Haseena Parkar review: Shraddha Kapoor's act, and this film, are both inconsistent
Today, we're live reviewing Haseena Parkar, starring Shraddha Kapoor as Dawood Ibrahim's sister. Dawood, in this Apoorva Lakhia directorial, is played by Shraddha's real-life sibling, Siddhanth Kapoor.
The opening scene features a Mumbai sessions court where Haseena (Shraddha) is all set to make an appearance at a hearing. "Main hoon Haseena Parkar," she says — and just like that, we're off.
In court, Haseena is being questioned about her involvement in her brother Dawood's business. She's also accused of using his name to extort others.
Haseena then begins to narrate her story, and we travel back in time to Mumbai in the last '70s. Dawood (Siddhant) and Haseena's father is in the police force and the family isn't financially well off. Dawood doesn't get along with their father; he's brash and rebellious. Along with their brother Saabir, Dawood sets up an illegal business and the duo begin their transformation into dons.
Haseena, meanwhile, is growing up. We see how her relationship with Dawood develops; she also marries a small-time actor called Ibrahim (Ankur Bhatia) and they have a baby. A note about the performances thus far — Siddhanth Kapoor does a decent enough job portraying Dawood but Shraddha's act seems forced. She shakes, blinks, behaves immaturely — perhaps the intention was to give some idea of Haseena's real life tics, but that doesn't translate very well in this performance. The wedding night scene for instance, is supposed to feature Haseena sitting anxiously in bed: Shraddha shakes uncontrollably to depict the character's inner turmoil, but somehow the effect overall seems practised and unreal.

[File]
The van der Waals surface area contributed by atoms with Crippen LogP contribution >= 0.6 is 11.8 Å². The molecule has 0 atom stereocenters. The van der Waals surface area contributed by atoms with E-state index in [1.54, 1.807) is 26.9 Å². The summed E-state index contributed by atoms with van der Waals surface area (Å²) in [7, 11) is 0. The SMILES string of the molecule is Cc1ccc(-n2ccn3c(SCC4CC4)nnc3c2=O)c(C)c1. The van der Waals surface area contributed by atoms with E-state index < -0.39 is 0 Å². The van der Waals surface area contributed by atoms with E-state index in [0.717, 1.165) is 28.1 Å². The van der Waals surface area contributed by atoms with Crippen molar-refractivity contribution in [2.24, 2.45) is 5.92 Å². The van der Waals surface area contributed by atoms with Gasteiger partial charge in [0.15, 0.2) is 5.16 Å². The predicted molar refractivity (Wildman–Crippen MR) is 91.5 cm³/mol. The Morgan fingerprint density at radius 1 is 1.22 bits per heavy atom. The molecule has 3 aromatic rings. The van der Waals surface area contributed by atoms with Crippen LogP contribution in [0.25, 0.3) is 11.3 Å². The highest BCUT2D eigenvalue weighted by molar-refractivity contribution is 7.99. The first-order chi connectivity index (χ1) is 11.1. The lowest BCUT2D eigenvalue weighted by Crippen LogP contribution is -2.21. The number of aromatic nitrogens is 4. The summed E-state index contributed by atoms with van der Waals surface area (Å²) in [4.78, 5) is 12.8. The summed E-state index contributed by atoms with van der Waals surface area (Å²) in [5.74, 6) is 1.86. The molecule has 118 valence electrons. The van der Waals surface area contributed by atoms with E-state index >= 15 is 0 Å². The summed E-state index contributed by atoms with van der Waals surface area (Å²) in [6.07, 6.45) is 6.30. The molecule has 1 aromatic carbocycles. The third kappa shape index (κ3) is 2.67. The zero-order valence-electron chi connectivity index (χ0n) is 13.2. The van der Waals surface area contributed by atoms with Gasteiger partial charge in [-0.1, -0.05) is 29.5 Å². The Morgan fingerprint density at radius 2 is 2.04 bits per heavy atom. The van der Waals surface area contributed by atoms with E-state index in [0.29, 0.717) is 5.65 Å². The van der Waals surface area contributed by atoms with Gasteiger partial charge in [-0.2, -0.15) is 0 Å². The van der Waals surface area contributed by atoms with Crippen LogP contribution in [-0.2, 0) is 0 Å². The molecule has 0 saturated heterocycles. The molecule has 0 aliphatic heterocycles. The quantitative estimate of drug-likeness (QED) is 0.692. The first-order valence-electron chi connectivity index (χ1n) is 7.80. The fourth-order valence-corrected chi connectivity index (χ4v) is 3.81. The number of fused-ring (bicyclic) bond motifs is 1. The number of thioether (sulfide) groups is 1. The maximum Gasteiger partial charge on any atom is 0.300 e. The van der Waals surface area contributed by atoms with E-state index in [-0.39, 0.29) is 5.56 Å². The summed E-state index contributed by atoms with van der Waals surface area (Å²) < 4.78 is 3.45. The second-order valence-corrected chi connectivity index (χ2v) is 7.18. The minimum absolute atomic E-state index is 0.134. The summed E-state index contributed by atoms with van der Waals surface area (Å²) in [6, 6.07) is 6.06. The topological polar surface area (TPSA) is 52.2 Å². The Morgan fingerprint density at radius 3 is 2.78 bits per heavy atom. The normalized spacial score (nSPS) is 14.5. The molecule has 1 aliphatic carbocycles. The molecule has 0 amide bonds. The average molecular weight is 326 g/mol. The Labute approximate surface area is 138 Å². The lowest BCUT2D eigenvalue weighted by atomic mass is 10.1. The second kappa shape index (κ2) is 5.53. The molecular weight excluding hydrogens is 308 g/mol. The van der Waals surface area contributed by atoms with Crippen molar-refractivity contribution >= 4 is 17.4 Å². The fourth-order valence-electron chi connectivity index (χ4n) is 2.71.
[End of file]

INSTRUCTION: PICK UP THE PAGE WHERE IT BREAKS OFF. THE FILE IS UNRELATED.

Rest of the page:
It doesn't help that the characterisation is all over the place. On the one hand, Haseena is presented as this fiery, zero-f**ks-to-give woman; on the other hand she can be naive to the point of appearing dumb.
So she'll stand up to the neighbourhood bully over drawing water from the communal tap (and be hailed by everyone else as a heroine), and also slaps a man twice. On the other hand, on seeing her husband being beaten up by a fellow actor for a scene in a film which they're shooting, she actually asks Dawood: "You think anyone can beat Ibrahim? Because this one man was beating him up the other day and he didn't say a word!" It's a weird, jarring moment from a woman who is presented as being very aware and capable of more than holding her own.
We see all of this as part of Haseena's courtroom narrative.
Then we're back again to a flashback sequence — this time, of Saabir's death. Saabir is shot dead by a rival Pathan gang — but not before he delivers a filmi stare-down to the leader of his assassins, as a final bullet is pumped into his forehead. Haseena sees his body and bursts into loud tears. Nuanced acting is clearly not Shraddha's forte.
Meanwhile, Dawood kills two main members of the Pathan gang as an act of revenge. The police tightens their grip on the underworld after which, Dawood leaves the country. He meets Haseena for the last time in an emotional farewell (unfortunately, we're a little too distracted by how fake Shraddha's skin tint looks here to be overly affected).